17.3. RubyForge and the RAA
There are two important sources any Rubyist should go to when looking for a Ruby library or app (anything outside the standard distribution). The first (and older) of these is the Ruby Application Archive, or RAA, hosted on the main Ruby site at http://raa.ruby-lang.org.
The name is a slight misnomer, as most of its entries are libraries, not applications. Furthermore, you should be aware that it is principally a repository for metadata, not for the files themselves. Therefore dead links are a perennial problem for users of the RAA. Nevertheless, this is an important resource because many Rubyists will search the RAA for a solution before trying a generalized search engine on the Web.
Metadata, of course, means things such as the project title and description, the author's name and email, and the URL for the project home page and/or download link. (Obviously it's in everyone's interest to provide as much information as possible and keep it updated.)
At the time of this writing, the RAA contains more than 1,400 items in four major categories and 243 subcategories. The four top-level categories are Application, Documentation, Library, and Ports. The last of these, Ports, is the smallest, because an actual port of Ruby is a nontrivial task; Documentation is not much larger. More than 90% of the RAA falls under Library or Application. Chances are anything you create will fit under one of these also.
The Application category has 94 subcategories comprising 449 projects. Some of the major subcategories are Language, Database, Editor, Cryptography, Wiki, GUI, and HTML. The Library category has 952 entries in 127 subcategories, Some of these subcategories are Audio, Calendar, Chemistry, Filesystems, Numerical, and Telephony. Proper categorizing can help people find your project. There is a search feature, of course, but it's nice to allow people to browse a hierarchy.
Having said that, these subcategories are not always partitioned with complete logic or orthogonality. Make compromises when you need to, or create a new subcategory (with caution).
It goes without saying you should avoid contributing to the problem of dead links. Try to have your project in a stable place when you upload your information. Revisit all your RAA projects from time to time and make sure that you haven't changed hosts or URLs or your email address since then.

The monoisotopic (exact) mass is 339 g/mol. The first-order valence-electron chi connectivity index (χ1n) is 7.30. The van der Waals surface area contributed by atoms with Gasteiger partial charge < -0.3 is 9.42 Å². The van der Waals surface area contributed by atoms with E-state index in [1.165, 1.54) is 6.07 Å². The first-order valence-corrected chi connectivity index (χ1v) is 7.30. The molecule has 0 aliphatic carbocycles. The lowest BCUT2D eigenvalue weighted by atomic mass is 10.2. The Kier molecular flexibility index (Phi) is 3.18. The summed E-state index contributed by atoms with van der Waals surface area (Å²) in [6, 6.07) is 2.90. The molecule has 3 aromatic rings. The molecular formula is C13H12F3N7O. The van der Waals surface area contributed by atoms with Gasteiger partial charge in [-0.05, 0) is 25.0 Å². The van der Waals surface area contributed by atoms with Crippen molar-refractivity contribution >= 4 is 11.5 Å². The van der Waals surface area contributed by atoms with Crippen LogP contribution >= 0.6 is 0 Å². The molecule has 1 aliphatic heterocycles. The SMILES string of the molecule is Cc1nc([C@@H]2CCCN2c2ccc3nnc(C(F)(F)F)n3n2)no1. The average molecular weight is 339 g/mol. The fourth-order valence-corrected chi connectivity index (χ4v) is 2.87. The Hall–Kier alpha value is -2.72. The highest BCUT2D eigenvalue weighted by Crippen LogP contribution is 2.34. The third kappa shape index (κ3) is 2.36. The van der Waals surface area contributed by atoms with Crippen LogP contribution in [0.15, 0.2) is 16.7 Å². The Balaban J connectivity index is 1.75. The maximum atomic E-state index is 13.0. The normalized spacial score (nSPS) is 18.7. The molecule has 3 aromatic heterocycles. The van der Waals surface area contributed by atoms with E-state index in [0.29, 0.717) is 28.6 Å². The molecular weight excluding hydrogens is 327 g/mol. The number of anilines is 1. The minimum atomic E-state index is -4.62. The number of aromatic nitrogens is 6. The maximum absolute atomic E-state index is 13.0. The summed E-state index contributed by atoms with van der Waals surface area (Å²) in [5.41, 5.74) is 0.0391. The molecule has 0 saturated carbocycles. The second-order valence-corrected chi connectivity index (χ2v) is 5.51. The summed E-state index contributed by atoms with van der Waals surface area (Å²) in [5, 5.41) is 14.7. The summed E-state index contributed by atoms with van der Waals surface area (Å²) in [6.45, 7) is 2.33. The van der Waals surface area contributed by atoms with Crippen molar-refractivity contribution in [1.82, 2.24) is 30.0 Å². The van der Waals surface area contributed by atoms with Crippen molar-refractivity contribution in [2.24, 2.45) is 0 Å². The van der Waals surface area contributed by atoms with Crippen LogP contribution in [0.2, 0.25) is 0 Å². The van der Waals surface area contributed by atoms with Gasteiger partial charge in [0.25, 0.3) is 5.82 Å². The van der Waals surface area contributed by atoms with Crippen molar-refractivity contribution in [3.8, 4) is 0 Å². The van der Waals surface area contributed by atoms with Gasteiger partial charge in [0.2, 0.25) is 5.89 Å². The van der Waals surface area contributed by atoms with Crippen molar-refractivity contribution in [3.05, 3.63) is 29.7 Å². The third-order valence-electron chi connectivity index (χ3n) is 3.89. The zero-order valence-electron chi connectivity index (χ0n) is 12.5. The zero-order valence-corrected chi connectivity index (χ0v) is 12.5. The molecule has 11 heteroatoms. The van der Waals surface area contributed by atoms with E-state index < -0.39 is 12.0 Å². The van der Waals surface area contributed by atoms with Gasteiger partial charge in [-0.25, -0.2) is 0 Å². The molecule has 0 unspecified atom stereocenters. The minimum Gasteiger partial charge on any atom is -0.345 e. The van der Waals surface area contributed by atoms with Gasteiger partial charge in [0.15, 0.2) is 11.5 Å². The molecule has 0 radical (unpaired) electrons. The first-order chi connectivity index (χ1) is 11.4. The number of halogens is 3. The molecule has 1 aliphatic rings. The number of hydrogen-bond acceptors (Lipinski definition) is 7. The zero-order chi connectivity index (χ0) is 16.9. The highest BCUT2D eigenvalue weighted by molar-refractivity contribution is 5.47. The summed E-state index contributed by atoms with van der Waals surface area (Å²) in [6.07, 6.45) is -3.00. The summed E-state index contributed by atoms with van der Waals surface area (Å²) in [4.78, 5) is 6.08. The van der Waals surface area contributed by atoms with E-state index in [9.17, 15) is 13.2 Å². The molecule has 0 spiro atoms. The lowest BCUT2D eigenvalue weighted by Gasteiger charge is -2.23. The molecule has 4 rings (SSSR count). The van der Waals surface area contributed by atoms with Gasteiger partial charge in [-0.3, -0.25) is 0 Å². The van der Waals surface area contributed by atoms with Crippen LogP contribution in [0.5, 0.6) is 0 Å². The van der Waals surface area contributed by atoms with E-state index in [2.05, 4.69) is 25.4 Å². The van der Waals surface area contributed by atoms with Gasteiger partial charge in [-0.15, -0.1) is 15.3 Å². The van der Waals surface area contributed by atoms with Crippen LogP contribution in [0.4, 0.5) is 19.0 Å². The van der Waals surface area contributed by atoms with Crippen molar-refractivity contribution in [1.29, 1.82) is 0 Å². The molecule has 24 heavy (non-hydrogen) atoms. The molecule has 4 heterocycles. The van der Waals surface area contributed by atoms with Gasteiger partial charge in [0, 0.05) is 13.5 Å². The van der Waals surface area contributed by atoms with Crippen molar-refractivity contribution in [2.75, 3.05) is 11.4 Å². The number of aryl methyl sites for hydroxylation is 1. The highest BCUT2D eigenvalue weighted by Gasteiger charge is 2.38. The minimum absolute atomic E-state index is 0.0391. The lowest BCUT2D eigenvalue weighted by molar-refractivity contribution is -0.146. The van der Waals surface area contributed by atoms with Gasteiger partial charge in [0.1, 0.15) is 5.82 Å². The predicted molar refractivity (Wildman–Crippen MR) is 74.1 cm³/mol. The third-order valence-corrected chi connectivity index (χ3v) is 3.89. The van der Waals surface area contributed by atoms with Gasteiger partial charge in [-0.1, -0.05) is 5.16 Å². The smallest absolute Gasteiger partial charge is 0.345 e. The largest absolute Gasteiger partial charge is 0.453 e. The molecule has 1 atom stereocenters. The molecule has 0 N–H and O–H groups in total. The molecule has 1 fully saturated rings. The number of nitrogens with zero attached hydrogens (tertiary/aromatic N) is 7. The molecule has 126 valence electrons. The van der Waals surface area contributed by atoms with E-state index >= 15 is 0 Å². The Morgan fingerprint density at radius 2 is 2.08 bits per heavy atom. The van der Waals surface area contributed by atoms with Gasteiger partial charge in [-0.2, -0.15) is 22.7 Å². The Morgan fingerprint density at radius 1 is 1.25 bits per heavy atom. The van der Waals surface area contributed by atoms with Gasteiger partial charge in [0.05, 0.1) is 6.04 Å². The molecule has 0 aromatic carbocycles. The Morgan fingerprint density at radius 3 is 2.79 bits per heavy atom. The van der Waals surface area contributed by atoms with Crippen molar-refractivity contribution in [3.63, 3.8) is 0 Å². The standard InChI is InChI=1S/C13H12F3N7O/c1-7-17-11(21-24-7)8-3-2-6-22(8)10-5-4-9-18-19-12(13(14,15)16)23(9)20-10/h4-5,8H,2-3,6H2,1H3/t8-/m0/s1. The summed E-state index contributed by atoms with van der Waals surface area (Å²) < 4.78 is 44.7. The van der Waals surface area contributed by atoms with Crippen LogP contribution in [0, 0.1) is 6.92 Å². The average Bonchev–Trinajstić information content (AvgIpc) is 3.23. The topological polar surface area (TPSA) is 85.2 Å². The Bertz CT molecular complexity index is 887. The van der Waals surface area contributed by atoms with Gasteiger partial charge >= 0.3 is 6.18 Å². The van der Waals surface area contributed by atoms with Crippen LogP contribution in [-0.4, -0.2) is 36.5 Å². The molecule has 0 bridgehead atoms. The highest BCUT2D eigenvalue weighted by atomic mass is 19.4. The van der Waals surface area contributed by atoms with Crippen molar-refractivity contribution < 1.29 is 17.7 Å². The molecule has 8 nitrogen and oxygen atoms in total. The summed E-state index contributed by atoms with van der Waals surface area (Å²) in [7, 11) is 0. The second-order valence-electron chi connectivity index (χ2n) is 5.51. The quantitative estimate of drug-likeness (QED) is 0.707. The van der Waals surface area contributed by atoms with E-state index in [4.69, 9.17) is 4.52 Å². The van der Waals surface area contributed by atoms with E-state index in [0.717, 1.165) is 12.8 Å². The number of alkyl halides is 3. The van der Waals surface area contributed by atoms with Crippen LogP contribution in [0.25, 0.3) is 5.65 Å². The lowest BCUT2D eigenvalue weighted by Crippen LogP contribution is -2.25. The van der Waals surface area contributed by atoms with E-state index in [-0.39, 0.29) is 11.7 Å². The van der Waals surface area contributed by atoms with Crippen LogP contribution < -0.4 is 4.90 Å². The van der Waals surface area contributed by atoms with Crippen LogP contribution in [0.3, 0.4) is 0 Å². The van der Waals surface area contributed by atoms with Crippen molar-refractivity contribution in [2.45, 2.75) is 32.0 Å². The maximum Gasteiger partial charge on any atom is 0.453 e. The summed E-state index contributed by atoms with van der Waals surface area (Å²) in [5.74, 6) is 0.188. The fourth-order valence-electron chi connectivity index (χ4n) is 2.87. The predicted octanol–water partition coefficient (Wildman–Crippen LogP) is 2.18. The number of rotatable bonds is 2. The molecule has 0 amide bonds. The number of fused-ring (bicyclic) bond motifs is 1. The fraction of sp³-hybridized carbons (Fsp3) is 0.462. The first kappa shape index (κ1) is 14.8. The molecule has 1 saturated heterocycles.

The Rubyist's other best friend is RubyForge (http://rubyforge.org), which is a large project repository modeled loosely after SourceForge. RubyForge, of course, is different in philosophy from the RAA. It doesn't just store metadata; it stores the program files themselves, the documentation, and so on. At present, it hosts more than 1,600 projects (more than the RAA) and more than 6,800 users.
RubyForge also has support for mailing lists and such. If your project has many people interested in it, whether users or developers, they can stay in touch through these built-in facilities.
Every project has a download page that is handled pretty much automatically. When you upload files and create a new release, that release is then available to the users who browse RubyForge.
One cool thing about RubyForge is that if your uploaded package contains a gemspec, the gem will be built automatically and served from RubyForge. This is the way the world ought always to work.
Besides the download page, every project can have its own page. Many projects don't take advantage of this; you will often go to a page and it will say "Coming soon!" (which is the default). This might lead you to think that the project is dead or stalled, but in many cases it just means the owner never put up a page there. In case you haven't figured it out, I strongly recommend you do put up a page for your project, even if you have another one somewhere else. They're easy to keep in sync.
Typically the UNIX name, or short name, of the project will be used at the far left of the URL. For an example of a project that actually has a page at such a link, go to http://rmagick.rubyforge.org (Tim Hunter's RMagick library).
Access to your RubyForge project is usually accomplished by using scp and simply dropping files into well-known locations. Many operations such as mailing list management are accomplished through the web interface, of course.
There are command-line tools (and perhaps even GUI tools) for better interfacing with your RubyForge projects. These are not "official" or universally used. I suggest you do a web search to find whether they are still maintained.